What was it that made me shift about in my theatre seat at the IMAX?  What was it that created a storm within my spirit for two hours and ten minutes of the newly released continuing space opera, known as the Disney version of Star Wars?

I looked over at my amazing wife and two daughters, each one quite different in temperament and gifting, but each one remarkably capable in God’s Spirit and power.  What makes them beautiful and productive, compared to the spiritually ugly women portrayed in Star Wars?

The answer must be found in True Truth, God’s Word, the Bible.

Look to Genesis.  A very good place to start.  “To the woman (Eve) God said, ‘I will greatly increase your pains in childbearing.  Your desire will be for your husband, and he will rule over you.’” (Genesis 3:16)   The curse on women was not some sort of desire to be the partner of a really cool husband.  No.  The curse is the temptation to usurp the headship of God by attempting to usurp the headship of man in the created order.

This curse is the centerpiece of Disney’s version of Star Wars.  This movie is no more our Star Wars than the, forgive the figure of speech, man in the moon.  The ongoing Disney agenda to rape manhood of God’s calling to lead the home, the church, and the nation spiritually, screams in every scene, in every speech, in every action of this miserable motion picture.

Ugly women.  Scene after scene is chocked full of spiritually ugly women doing their utmost for men’s lowest.  They scoff, roll their eyes, cluck their tongues, and interfere with men’s expression of courage and bravery.  And these spiritual bark-barks can’t act their way out of a paper bag.  From the anorexic pseudo-commander who attempts to take Leia’s place, to the roly-poly who steps all over Finn’s lines, they bore their way through this disaster until it is nearly choked to death on their mascara.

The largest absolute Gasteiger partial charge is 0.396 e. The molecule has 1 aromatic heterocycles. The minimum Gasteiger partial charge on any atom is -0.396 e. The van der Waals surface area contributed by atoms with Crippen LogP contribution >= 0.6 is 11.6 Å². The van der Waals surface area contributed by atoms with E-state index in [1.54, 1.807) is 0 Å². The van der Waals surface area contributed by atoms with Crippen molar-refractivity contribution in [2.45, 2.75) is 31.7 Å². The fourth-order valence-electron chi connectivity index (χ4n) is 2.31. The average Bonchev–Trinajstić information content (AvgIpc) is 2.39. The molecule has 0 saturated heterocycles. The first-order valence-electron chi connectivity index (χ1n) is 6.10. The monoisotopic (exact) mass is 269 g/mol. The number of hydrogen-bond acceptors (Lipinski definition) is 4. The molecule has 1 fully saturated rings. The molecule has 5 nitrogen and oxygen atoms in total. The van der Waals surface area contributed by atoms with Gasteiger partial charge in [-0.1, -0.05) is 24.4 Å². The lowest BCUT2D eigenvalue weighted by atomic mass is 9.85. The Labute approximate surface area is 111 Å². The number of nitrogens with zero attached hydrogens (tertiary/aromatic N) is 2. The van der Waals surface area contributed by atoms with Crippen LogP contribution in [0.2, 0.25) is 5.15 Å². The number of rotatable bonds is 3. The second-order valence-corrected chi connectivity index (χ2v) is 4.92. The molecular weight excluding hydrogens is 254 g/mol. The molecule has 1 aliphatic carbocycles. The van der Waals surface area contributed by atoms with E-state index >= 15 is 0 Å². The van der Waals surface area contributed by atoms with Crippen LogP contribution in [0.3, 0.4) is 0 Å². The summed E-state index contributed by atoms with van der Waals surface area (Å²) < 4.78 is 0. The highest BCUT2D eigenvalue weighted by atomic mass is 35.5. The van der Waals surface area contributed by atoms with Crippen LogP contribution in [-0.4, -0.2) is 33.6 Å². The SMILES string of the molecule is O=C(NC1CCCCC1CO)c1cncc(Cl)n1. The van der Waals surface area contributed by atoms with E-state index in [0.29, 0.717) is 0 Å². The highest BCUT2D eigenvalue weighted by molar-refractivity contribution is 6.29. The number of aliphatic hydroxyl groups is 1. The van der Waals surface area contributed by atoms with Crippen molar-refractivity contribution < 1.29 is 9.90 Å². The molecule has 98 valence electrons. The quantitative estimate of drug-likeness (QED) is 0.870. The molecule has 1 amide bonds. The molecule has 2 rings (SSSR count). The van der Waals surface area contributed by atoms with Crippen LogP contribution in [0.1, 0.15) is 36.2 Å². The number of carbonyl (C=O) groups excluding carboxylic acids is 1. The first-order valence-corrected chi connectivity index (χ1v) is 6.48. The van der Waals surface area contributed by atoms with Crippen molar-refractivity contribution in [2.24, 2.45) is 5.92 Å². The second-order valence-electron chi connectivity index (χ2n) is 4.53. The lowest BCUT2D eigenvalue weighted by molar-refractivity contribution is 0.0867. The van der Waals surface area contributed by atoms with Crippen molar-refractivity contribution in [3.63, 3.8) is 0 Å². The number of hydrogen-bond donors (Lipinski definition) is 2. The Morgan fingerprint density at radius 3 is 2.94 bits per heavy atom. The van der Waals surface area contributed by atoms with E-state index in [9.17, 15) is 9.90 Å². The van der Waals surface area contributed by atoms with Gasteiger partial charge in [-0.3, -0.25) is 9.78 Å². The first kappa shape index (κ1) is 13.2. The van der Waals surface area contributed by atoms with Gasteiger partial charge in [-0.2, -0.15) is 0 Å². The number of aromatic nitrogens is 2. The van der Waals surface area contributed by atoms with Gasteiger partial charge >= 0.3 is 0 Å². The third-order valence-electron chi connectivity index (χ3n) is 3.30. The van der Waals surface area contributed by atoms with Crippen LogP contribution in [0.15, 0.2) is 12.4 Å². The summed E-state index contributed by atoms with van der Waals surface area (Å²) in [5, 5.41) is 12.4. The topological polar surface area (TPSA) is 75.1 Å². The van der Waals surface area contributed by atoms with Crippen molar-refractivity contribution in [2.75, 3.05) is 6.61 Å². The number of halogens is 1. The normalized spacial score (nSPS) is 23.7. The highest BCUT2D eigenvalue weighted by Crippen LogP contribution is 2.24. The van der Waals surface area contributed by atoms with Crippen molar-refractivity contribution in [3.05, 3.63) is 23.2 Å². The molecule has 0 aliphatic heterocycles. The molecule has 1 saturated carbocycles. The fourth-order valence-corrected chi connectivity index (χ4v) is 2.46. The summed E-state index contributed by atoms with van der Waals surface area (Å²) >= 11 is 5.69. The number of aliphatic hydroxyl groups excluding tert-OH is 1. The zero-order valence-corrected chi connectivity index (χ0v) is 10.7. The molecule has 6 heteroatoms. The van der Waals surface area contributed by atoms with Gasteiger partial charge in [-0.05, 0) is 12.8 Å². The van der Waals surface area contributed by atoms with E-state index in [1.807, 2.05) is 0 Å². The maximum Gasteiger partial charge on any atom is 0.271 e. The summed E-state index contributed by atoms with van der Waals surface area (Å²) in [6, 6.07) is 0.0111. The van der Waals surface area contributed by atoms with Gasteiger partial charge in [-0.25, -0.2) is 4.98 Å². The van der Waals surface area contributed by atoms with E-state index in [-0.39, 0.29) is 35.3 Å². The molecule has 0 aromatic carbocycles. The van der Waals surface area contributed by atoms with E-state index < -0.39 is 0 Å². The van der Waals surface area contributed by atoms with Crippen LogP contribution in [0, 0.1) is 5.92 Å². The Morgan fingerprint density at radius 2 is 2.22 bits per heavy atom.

All the male leads are hounded by, watched over, ‘controlled’ by a female counterpart.  Struggling Luke is stuck with the even-tempered, all wise Rey, Po is dominated by Lady Anorexia, and poor Finn is saddled with Roly-Poly, who makes a completely unwelcome sexual advance that creates a priceless facial expression on the ex-Storm Trooper.

As in our culture, the women are filling the vacuum left by passive men.  Luke spends the entire movie, except the last ten minutes, bemoaning and whining the past, an absolute negation of God’s call to “forget what’s behind and strain toward what is ahead…” (Ph 3:13-14)   Po is insubordinate, which must be done at times (“We must obey God rather than men!” Acts 5:29), but he jettisons his courage at the apex of the battle.  Finn is simply dogged and upstaged by his uninvited guest.

The only saving grace in this spiritual dead zone is milliseconds of Yoda, some cute birds, Chewy, the Crystal Critters, and R2-D2.  The last ten minutes of the film, Luke’s last stand, is the only piece of celluloid that brought me back to 1977 and the brave-heart of Star Wars.

“Your beauty should be that of your inner self, the unfading beauty of a gentle and quiet spirit is of great worth in God’s sight.”  1 Pe 3:3-4

I love spiritually strong women.  Not the sorry, simpering caricatures that populate Disney films, animated and live-action.  I love beautiful women.  And I am not talking about the skin.  I am talking about something much deeper.  Something that busts out, spills over, dazzles, and penetrates to the heart.  Real beauty is rare.  And none of it is found in the recent Disney version of Star Wars, except in a Muppet, a handful of animated critters, and a droid.

Bruce Leibert, MD-3PO